Like Artemis Fowl and Opal, the villains in Dresden Files seem to get away a lot. I mean, sure, it makes it easier for the author to bring one back just so they can kick Harry’s ass again. But there need to be real consequences when Harry goes up against bad guys besides the Red Court.

To date, we’ve seen only two changes in Harry’s characters — this was book 15, mind you! The first is that having been a dad for about 5 seconds, he now knows how to handle a kid perfectly. Secondly, he’s turning into an unreliable narrator. Dunno how I feel about the second one yet but the first one had me rolling my eyes real hard!

He remains as sexist as ever — consider how he hated Binder for being a warlock while Ascher gets a pass on throwing her lot with the Fallen. Just cuz she’s a girl! Additionally, he constantly says he isn’t the best wizard around and how his grandfather and Ascher are heavyweights in the field. Yet, even when handed an island and an entity that knows everything about everything, he doesn’t learn anything new. Shouldn’t have surprised me since Butters is now getting infinitely more use out of Bob than Harry ever could!

No updates on the Black Council and Fallen sub-plots. At all.

Cover of the book, A Very Punchable Face by Colin Jost, with his picture

A Very Punchable Face by Colin Jost

Quite a funny book that made me laugh all the more because I more or less follow SNL. So, I knew who Aidy or Che are! Justifications about Kanye and Trump being a part of SNL felt unnecessary to me. Regardless of how big an ass each is, they did appear on the show. The best thing for all those involved is to own up to it. Most of the chapters on Jost’s childhood were fun to read. The parts about him pooping his pants — multiple times! — read like they were fake. He could have omitted those without affecting the rest of the book. I really liked that he defended his hometown. And that he admitted he has an immensely punchable face. I would have liked to read more about him and Scarlett, though.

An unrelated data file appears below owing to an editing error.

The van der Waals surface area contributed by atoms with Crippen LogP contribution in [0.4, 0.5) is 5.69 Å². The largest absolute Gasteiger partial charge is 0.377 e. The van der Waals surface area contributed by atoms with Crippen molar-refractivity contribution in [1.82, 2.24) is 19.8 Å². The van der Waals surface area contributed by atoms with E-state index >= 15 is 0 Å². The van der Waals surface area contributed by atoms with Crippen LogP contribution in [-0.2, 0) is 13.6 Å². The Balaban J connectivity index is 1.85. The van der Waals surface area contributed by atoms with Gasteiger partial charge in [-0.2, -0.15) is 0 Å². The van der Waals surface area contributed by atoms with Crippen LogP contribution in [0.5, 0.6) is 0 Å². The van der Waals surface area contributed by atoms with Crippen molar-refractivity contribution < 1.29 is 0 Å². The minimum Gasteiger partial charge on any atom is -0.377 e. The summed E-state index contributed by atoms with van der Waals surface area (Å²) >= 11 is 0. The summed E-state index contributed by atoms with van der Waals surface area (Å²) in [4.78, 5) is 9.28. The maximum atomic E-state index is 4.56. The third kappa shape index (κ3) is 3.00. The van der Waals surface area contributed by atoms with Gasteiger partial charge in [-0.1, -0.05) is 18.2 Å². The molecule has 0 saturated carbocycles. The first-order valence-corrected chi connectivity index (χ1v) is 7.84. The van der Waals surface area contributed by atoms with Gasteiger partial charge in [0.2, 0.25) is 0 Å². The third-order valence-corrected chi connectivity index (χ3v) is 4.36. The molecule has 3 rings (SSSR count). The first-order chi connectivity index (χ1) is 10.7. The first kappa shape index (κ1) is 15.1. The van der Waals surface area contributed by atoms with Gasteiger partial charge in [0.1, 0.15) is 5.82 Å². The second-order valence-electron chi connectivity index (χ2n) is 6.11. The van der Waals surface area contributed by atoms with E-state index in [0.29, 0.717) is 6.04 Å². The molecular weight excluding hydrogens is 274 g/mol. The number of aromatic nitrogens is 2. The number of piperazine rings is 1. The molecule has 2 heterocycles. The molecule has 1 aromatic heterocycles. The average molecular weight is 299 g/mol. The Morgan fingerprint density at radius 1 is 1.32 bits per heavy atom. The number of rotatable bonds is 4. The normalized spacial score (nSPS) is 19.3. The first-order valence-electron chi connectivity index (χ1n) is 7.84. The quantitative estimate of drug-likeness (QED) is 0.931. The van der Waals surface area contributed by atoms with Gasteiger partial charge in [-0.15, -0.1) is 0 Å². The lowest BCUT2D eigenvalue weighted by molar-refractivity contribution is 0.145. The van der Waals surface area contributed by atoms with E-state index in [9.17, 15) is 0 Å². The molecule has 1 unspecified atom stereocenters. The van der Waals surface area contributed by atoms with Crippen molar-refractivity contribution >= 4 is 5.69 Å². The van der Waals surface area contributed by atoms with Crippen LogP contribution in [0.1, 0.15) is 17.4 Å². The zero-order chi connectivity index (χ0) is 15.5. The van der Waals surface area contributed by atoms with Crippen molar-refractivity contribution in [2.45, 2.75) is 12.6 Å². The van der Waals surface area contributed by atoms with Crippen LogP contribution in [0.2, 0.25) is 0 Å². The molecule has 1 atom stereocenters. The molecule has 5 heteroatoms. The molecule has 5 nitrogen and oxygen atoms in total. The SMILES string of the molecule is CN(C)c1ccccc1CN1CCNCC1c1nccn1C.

Cover of the book, Gulp: Adventures on the Alimentary Canal by Mary Roach, showing an open mouth (red) on a white background.

Gulp: Adventures on the Alimentary Canal by Mary Roach

A fun, informative book that covers topics like tastemakers, wine-smellers, poop, and celebrities. It’s true that it’s written to appeal to readers with much interest in science. Other readers will spot the word, bolus, and get flashbacks of high school biology classes. I loved how it felt as if she ended up in the most random places while researching for this book and came away with interesting material. A word of advice, if you skip the footnotes, you skip half the fun.

After reading Gulp, I cannot wait to grab the next Mary Roach book!